Whenever I am at a conference, I always opt for the sessions that have the keyword “research-based” or “neuroscience.” Since teaching is all about building that neuron network, learning more about the related studies makes sense to me. Therefore, 5 days at CTTL, the Center for Transformative Teaching & Learning, where all sessions are backed by both experienced teachers and prestigious researchers, made me feel like a kid in a candy store.
How do Tabor students see the world around them? In the past three years, the curriculum of the Introduction to Microeconomics and Macroeconomics courses have adjusted to incorporate data analysis, statistics, and predictive modeling to inform the worldview of students.
“Creativity is as important now in education as literacy and we should treat it with the same status.”
― Sir Ken Robinson
Until TAMT, I had never truly felt that I was part of a team. I have been on teams, but none of them really brought me passion the way TAMT does.
Maggie Shipstead is an accomplished novelist, travel writer, and author of esteemed short stories and articles. Prior to her week-long visit to Tabor, this is all I knew of her.
The following is an excerpted version of Head of School John Quirk's Opening Chapel Talk:
My dad was a great guy – a funny and bright man of inspiring idealism. This trait expressed itself in many ways, but one of the best was his devotion to the Constitution as a living document. Many peoples’ passions are blind, but not his. He knew the document well, recognized and spoke with knowledge about the tensions and “unfinished business” of it, and was an expert in the ideas of the people who were its architects. In this, he was perfectly matched to the times he lived in.
He was a postwar baby born in 1945, with national pride beaming and nuclear fear coldly simmering. He was a high school student during the tumultuous early sixties – the death of John F. Kennedy, the rise of Rock and Roll and the drug culture. He was in college in the mid-sixties when I was born, as two of his heroes – Robert Kennedy and Martin Luther King Jr. -- were slain, the cold war was heating up in Southeast Asia, and race riots and violent protests were peppering the news.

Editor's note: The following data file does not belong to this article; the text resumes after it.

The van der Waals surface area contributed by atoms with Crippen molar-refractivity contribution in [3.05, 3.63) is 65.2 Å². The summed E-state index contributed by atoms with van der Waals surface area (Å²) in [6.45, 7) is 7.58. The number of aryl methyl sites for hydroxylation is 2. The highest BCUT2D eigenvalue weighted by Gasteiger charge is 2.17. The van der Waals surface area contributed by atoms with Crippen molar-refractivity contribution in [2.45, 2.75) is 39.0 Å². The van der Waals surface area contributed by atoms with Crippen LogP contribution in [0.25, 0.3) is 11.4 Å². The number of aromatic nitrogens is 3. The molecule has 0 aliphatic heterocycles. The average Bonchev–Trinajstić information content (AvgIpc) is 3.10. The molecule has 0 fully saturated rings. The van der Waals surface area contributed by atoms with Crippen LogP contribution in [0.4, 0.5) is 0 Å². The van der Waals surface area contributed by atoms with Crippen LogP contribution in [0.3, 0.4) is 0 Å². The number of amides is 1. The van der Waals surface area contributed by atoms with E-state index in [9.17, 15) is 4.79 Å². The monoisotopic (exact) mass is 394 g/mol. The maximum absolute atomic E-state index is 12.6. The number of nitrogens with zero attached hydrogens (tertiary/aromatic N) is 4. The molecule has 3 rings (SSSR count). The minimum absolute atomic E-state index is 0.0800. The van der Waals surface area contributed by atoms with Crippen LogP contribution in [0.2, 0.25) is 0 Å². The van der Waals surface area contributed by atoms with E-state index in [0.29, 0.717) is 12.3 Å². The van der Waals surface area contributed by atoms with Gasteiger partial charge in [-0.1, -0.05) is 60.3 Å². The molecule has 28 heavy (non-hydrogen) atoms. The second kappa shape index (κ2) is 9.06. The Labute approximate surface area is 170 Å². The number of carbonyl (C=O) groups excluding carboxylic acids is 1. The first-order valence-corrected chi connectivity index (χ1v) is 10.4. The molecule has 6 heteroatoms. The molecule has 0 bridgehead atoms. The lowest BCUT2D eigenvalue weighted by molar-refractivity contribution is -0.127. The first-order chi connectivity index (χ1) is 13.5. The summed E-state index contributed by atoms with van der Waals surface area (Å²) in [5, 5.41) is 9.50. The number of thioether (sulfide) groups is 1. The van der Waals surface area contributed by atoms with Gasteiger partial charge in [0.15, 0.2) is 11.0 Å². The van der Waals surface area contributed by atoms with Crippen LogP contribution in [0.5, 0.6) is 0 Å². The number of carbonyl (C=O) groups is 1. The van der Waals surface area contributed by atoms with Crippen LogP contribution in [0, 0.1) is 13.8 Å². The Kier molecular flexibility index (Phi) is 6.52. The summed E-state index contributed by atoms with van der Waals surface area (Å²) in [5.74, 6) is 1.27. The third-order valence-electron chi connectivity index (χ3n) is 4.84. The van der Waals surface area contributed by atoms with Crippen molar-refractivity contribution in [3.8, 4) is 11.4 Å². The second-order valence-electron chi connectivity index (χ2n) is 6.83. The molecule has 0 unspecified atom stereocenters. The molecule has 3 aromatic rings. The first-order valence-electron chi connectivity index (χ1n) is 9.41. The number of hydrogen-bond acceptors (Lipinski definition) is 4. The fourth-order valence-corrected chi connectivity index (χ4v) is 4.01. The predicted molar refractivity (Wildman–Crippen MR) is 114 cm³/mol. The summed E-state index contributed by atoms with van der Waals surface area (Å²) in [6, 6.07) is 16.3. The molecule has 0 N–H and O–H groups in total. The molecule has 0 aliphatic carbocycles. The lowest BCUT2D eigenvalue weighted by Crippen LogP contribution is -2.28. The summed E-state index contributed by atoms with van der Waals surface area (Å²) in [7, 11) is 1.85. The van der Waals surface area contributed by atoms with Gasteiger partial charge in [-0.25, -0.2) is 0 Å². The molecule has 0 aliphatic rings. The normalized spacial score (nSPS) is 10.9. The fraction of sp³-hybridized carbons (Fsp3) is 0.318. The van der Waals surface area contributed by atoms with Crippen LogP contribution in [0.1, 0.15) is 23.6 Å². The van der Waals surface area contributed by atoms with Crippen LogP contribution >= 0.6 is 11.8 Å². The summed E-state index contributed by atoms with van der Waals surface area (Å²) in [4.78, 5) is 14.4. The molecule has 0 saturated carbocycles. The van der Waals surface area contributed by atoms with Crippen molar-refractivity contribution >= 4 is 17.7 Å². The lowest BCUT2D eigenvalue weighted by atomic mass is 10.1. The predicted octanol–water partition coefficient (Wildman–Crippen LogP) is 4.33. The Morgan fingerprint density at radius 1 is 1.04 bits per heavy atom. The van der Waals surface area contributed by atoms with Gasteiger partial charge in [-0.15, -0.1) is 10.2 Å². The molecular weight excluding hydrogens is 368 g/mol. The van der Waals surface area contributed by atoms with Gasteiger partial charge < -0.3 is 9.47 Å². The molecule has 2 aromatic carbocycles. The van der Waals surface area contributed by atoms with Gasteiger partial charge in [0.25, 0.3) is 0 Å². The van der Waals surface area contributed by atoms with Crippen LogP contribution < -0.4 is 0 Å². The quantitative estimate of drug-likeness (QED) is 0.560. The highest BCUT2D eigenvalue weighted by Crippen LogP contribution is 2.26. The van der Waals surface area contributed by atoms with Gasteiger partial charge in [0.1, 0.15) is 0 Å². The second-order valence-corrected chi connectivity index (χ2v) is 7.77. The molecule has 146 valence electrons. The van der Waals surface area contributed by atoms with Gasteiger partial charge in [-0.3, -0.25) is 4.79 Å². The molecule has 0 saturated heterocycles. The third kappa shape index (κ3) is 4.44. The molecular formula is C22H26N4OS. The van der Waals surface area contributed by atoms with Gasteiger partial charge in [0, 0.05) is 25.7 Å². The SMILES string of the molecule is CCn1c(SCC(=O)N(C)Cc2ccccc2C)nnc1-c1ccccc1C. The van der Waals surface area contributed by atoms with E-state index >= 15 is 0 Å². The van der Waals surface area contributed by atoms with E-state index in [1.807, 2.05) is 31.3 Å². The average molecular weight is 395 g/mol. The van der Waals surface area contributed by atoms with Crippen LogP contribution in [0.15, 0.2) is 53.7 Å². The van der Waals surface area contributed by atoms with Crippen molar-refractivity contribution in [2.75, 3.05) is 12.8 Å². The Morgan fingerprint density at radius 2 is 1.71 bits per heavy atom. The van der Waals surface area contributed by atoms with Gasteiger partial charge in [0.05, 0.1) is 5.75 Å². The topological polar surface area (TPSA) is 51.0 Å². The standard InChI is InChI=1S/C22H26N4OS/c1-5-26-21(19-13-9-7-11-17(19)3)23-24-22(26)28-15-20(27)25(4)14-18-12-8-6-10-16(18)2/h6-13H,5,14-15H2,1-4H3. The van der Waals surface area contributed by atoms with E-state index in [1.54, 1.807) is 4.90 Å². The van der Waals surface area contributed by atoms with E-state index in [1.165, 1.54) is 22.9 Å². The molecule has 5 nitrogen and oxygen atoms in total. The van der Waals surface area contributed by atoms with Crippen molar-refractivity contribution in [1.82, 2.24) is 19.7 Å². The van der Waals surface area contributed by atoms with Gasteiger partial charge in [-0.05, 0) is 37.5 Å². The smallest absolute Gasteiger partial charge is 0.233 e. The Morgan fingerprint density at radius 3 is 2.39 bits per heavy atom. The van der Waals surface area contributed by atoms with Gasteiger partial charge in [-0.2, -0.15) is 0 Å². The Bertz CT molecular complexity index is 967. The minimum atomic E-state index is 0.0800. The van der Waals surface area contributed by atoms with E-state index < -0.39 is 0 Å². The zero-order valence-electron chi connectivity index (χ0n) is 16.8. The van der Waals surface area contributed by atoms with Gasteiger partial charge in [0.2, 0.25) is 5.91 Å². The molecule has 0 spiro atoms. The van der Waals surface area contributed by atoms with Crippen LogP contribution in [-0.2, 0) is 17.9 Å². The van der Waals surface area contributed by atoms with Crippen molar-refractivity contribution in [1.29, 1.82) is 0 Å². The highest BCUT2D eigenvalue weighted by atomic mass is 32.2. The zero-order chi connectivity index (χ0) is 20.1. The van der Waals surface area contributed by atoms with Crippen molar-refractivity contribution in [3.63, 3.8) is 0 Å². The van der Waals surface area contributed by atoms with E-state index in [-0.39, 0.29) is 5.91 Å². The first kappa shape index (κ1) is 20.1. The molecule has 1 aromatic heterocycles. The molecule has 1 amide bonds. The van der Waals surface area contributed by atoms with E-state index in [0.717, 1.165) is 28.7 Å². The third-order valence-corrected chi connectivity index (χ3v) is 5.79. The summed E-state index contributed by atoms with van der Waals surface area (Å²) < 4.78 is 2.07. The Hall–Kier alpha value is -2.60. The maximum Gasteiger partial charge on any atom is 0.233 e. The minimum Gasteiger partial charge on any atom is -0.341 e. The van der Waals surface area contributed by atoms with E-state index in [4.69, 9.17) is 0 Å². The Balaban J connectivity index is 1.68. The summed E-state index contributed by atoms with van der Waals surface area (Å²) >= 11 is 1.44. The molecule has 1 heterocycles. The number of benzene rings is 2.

Lily Blouin is doing a Senior Project about Senior Projects. For some context about her project, read her first blog post.
During my past three years at Tabor I often heard about senior projects, however I never had a clear understanding of what actually happened during those seven weeks. Senior projects seemed almost mythical to me, you would hear about them from seniors when they first talked about them in the early spring when they were excited about dropping classes.
“Senior Projects allow seniors in good academic standing to drop classes in the last seven weeks as necessary in order to pursue a project of their own creation.” This is how Senior Projects are described on the Tabor Academy website. One week into my project and that description doesn’t feel exactly right.
There is nothing more rewarding for language students than connecting with peers across linguistic and national borders. This year, Tabor’s French 4 students had the opportunity to experience this by partnering with a class at the Institut d’éducation motrice in Couzeix, a small town in central France. We first met their instructor Madame Stenger via an online forum. At the time we both had thirteen students eager to participate. Our primary goal was to communicate with francophone students in French. Most groups mostly want to practice English, which makes finding a good match challenging. Madame Stenger’s interest was cultural. She wanted her students to learn about America in their own language. It was a great fit.
Our students will inherit a very different world than the one we know today, a point well illustrated in this viral video “Shift Happens.” They will need to be able to navigate as adults in the 21st century. This broader sweep is punctuated with some jarring predictions and extrapolations: For instance, the learners in our schools right now will have anywhere from 10-14 job changes by the time they are 38. The complex issues before us today require a key set of problem-solving skills. How does Tabor Academy ensure our young men and women develop the curiosity and resilience to pursue and practice the skills of critical thinking, collaboration, communication, metacognition, empathy and citizenship for transfer to novel scenarios, as well as have the applicable content knowledge they need for the world they will engage?
Again this year, Early Decision and Early Action college admissions were popular choices for the Senior class. Between Early Decision Round I and the various Early Action options, 82% of the Class of 2016 (113 out of 137 students) filed one or more applications. With additional students applying Early Decision Round 2, about 85 % of the class will have applied under one or more early program.